I agree. Most of the academics that I’m working with have been in their positions for some years. In that respect, they are somewhat like your students. They might have more experience, but they haven’t needed to dust off their CV to apply for a job for some time. So reflecting on their recent experience can be difficult.
In one respect, they differ from your students, I think. Most students pursue one degree, and so their experience all lines up. Researchers, on the other hand, can have a more meandering journey. They have often spent years working as research officers on other people’s projects. They may have done multiple post-doc projects. They may have been involved in multiple projects, both their own and others, where the projects pursued may have more to do with the funding gained than any overarching trajectory. This means that they can feel that their narrative is messy, even though they have been working in the same general area for some time.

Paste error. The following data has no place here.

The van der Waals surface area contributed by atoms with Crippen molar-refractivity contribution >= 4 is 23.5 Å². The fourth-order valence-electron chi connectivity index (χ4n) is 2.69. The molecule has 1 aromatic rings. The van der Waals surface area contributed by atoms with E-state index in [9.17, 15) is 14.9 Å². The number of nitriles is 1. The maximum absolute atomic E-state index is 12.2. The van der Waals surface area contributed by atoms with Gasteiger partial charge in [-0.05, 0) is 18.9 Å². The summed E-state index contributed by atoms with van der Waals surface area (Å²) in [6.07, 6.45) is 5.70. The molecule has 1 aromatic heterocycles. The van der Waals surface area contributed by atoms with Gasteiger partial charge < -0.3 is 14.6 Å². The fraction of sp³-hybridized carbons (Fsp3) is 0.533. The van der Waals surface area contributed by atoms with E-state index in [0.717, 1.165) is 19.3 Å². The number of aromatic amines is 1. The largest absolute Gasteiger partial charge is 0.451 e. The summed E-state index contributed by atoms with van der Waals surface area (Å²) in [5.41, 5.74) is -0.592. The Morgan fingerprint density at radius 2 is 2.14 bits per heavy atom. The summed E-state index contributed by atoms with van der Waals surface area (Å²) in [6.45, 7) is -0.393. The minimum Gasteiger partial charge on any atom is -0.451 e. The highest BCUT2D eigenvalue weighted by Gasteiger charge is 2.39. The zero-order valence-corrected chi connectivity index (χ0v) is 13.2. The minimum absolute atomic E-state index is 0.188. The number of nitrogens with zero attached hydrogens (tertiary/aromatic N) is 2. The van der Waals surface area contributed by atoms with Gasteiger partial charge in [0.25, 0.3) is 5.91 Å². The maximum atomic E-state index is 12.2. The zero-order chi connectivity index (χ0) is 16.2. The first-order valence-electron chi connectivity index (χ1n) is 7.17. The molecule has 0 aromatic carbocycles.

Jonathan, reflecting on your experience is always difficult. The younger students don’t have the problem of summarizing diverse careers, but they complain they don’t have any experience to put in a job application. To help them, I am designing a learning module, equivalent to two days full time study, to insert into some of ANU’s project and internship programs. Over a semester the students would review the skills and knowledge they have, consider what they need to get, how to get what they need, and document all that. https://blog.highereducationwhisperer.com/search/label/Reflective%20Portfolio%20Course
Reblogged this on Digital learning PD Dr Ann Lawless and commented:
Now that’s a point well made